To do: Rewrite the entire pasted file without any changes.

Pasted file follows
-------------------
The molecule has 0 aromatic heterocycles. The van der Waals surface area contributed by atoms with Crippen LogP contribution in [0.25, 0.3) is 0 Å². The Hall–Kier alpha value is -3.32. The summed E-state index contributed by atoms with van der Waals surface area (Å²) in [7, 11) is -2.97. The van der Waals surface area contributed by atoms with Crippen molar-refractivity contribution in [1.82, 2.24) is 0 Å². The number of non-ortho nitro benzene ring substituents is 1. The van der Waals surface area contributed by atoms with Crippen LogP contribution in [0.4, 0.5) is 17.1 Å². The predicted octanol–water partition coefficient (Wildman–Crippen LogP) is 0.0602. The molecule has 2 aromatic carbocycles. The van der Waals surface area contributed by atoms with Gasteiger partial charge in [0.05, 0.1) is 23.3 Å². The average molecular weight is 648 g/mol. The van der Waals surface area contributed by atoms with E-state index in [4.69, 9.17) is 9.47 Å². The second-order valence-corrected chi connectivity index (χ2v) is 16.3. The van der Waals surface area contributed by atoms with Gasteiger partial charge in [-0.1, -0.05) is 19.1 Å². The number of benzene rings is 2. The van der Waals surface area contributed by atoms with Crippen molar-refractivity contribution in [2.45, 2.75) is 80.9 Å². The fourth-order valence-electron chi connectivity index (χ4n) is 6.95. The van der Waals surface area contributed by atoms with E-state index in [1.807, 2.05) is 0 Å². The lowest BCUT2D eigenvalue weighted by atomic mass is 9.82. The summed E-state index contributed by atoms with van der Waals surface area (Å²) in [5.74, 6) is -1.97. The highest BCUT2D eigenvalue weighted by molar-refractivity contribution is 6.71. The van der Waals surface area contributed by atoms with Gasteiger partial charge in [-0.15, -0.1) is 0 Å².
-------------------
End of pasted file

The molecule has 0 aromatic heterocycles. The van der Waals surface area contributed by atoms with Crippen LogP contribution in [0.25, 0.3) is 0 Å². The Hall–Kier alpha value is -3.32. The summed E-state index contributed by atoms with van der Waals surface area (Å²) in [7, 11) is -2.97. The van der Waals surface area contributed by atoms with Crippen molar-refractivity contribution in [1.82, 2.24) is 0 Å². The number of non-ortho nitro benzene ring substituents is 1. The van der Waals surface area contributed by atoms with Crippen LogP contribution in [0.4, 0.5) is 17.1 Å². The predicted octanol–water partition coefficient (Wildman–Crippen LogP) is 0.0602. The molecule has 2 aromatic carbocycles. The van der Waals surface area contributed by atoms with Gasteiger partial charge in [0.05, 0.1) is 23.3 Å². The average molecular weight is 648 g/mol. The van der Waals surface area contributed by atoms with E-state index in [4.69, 9.17) is 9.47 Å². The second-order valence-corrected chi connectivity index (χ2v) is 16.3. The van der Waals surface area contributed by atoms with Gasteiger partial charge in [-0.1, -0.05) is 19.1 Å². The number of benzene rings is 2. The van der Waals surface area contributed by atoms with Crippen molar-refractivity contribution in [2.45, 2.75) is 80.9 Å². The fourth-order valence-electron chi connectivity index (χ4n) is 6.95. The van der Waals surface area contributed by atoms with E-state index in [1.807, 2.05) is 0 Å². The lowest BCUT2D eigenvalue weighted by atomic mass is 9.82. The summed E-state index contributed by atoms with van der Waals surface area (Å²) in [5.74, 6) is -1.97. The highest BCUT2D eigenvalue weighted by molar-refractivity contribution is 6.71. The van der Waals surface area contributed by atoms with Gasteiger partial charge in [-0.15, -0.1) is 0 Å².